Armchair Cinephile

Reminiscing during the last few weeks about the late, great Katherine Hepburn, I've wished I had been able to see her perform on stage; undoubtedly that tough, assured personality projected well into even the largest theaters. Until I get my time machine out of the shop, there is always the new DVD release of The American Film Theater.

The AFT was a mid-'70s series of films instigated by producer Ely Landau, the idea being that Americans outside of New York might like to have access to great contemporary works for the stage. Marquee names were hired, and heavy-hitting filmmakers were recruited to adapt the plays for the big screen, instead of just bringing cameras in and shooting existing stage productions.

Predictably, many of the films retain the claustrophobic feel of their original settings. Edward Albee's A Delicate Balance (the film starring Hepburn) is entirely composed of formally blocked conversations in drawing rooms; there is little sense of a world outside. Other adaptations feel a little looser, even if their locales are constrained: Simon Gray's Butley is almost completely set in a professor's basement office, but is liberated by a dynamic performance by Alan Bates, a one-man banter factory whose life is caving in around him. His wife has left him, his boyfriend/colleague is fooling around, and Butley is such a nasty, bitter person it's hard to understand how he landed two lovers in the first place.

There's enough bitterness to go around in Harold Pinter's The Homecoming, a movie full of awkward pauses and unnerving stares. Director Atom Egoyan is a big fan, and there's no doubt why: The dynamics in this emotionally abusive, all-male household get awfully itchy when a wayward son brings his wife home and she refuses to cower in front of all the manly posturing. (Ian Holm surely owes his role in Egoyan's The Sweet Hereafter in large part to his performance here.)

The rest of the 10 films in the two boxes (four more will come in the fall) feature such actors as Lee Marvin (in Death of a Salesman), Zero Mostel and Gene Wilder (in Ionesco's Rhinoceros), and, of all people, Stacy Keach playing religious revolutionary Martin Luther in John Osborne's Luther. The films are certainly of their time, and aren't all that meticulously cleaned up, but they are a remarkably successful attempt to preserve a generation's worth of stage drama.

Rather than capture a cross-section of popular theater, Beckett on Film interprets the entire body of work by one of the century's most important playwrights. Here again, famous actors appear - Jeremy Irons, Julianne Moore, John Gielgud, Timothy Spall, et cetera - but the directors are split between the established (David Mamet, Atom Egoyan, Anthony Minghella) and up-and-coming Irish filmmakers born into the author's legacy.

Given the experimental nature of these plays - many are under 20 minutes, one is a quicksilver 45 seconds - it isn't surprising that they're more visually exciting than the AFT's straight-ahead productions. One focuses on an isolated mouth; one has a monologuist's head seeming to float in a sea of black; one is in crisply beautiful black-and-white - and the directors aren't afraid to use their cameras. (Art world superstar Damien Hirst cranes and swoops around a debris-covered floor in Breath, for instance.)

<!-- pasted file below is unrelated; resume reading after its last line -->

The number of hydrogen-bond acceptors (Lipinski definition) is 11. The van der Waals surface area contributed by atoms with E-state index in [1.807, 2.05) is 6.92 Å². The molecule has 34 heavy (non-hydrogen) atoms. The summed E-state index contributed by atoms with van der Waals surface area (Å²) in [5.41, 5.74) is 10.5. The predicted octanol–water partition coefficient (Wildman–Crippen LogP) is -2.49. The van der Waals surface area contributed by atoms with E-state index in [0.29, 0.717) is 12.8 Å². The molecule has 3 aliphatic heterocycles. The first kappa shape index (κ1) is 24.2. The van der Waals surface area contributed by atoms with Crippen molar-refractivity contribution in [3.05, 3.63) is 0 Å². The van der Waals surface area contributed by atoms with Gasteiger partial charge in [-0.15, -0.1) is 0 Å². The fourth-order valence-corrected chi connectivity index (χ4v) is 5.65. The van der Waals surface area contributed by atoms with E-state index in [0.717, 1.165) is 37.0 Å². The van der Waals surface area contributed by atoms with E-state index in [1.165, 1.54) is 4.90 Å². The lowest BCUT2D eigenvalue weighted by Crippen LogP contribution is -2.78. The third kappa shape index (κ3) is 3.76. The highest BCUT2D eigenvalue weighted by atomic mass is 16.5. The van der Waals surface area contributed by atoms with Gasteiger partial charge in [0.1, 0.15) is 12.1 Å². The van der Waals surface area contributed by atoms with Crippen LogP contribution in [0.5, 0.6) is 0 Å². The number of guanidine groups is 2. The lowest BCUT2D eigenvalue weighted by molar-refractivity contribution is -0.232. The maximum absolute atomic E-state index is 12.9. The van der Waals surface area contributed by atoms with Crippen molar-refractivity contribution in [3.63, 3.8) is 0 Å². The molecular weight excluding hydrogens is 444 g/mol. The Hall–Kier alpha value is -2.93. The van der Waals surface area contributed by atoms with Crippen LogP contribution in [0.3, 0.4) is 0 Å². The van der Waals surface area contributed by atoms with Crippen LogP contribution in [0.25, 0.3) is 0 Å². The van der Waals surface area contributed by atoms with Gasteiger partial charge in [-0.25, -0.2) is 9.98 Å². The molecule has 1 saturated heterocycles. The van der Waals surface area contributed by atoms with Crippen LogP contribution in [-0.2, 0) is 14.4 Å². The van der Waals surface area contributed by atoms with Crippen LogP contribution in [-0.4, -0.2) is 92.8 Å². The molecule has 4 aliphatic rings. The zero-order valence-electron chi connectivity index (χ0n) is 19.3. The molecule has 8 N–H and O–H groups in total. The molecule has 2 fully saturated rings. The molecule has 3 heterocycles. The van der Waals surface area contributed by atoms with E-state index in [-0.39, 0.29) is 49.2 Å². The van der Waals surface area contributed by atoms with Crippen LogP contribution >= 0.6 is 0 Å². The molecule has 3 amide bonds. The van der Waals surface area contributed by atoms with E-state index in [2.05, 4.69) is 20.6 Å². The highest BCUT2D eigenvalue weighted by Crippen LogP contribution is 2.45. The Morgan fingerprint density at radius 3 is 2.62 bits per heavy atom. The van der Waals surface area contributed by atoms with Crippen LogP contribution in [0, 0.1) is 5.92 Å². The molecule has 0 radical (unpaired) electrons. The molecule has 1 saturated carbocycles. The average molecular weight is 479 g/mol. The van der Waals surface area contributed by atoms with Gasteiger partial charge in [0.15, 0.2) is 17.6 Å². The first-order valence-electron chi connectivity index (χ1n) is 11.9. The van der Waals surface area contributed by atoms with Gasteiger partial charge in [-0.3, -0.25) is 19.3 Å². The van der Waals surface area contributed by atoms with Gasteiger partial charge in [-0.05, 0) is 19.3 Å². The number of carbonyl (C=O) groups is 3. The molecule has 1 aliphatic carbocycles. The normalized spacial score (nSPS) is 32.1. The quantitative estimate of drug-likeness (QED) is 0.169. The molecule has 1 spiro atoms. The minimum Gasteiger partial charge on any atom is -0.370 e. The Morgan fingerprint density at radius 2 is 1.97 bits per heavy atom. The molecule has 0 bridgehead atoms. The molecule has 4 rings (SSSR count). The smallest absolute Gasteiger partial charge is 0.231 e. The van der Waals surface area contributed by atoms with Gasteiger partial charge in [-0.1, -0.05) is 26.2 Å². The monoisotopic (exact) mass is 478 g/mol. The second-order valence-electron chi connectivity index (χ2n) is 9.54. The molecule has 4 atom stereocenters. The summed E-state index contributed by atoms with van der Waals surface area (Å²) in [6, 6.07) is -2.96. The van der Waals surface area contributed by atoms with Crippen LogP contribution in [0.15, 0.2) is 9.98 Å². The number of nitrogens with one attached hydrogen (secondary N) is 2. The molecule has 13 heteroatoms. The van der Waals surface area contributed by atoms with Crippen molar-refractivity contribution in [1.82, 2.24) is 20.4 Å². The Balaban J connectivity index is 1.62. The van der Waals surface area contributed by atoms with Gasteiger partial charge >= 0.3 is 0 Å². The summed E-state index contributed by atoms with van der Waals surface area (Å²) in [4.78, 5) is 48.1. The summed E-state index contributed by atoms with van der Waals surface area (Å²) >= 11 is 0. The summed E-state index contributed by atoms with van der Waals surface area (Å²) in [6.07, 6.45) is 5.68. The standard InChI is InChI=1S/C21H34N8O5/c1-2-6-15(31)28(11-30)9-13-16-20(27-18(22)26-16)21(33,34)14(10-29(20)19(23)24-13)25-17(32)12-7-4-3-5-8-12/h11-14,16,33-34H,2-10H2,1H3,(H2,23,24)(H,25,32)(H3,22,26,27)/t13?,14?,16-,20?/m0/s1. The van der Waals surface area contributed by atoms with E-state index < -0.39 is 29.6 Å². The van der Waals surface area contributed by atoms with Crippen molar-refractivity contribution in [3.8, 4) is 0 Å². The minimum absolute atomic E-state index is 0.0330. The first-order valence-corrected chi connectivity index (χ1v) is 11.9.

Beckett was famous for despair, and some of these plays make pretty good cases for ending it all. The author's favorite, Endgame, had me aching to shoot my television for over an hour. But others are exhilarating: The three intertwined monologues in Play, for instance, are delivered at such a furious pace and are so crammed with text that it's difficult to imagine actors so virtuosic they could perform them live; the fact that the players (Kristin Scott-Thomas, Alan Rickman, and Juliet Stephenson) are buried up to their necks in enormous urns and caked in green dirt just makes the feat more impressive.

These projects were undertaken with the plays' interests at heart, but of course it's more common for filmmakers to adapt source material to suit themselves. With Akira Kurosawa in TPR's spotlight this week (see Special Screenings, page 22), it's a good moment to celebrate the arrival of two meetings between Japan's legend and the Bard: Ran and Throne of Blood are drastic retellings of Shakespeare's King Lear and Macbeth, respectively.

Ran, of course, marked the filmmaker's return to international glory. The haunting 1985 epic replaces the king's daughters with sons whose desire to inherit his power leads them to wage a bloody, stunningly filmed war on each other. As brutal as the fighting is, though, the agony of Lord Hidetora (the Lear character, played by Tatsuya Nakadai) at the tale's end makes their flesh-and-blood pain seem trivial. Throne of Blood, on the other hand, is from the director's early prime; the 1957 film casts Kurosawa stalwart Toshiró Mifune as the unfortunate husband. As in the later Ran, the filmmakers adapt to their ancient Japanese settings by incorporating Noh theater techniques into the performances. Here, especially, that heightens the tale's already creepy overtones - as do lingering images like a pervasive fog. In a perfect world, all art lovers would have easy access to the quantity and variety of theatrical experiences available to New Yorkers or Londoners. Films like these, thankfully, make the hinterlands a little easier to bear. •

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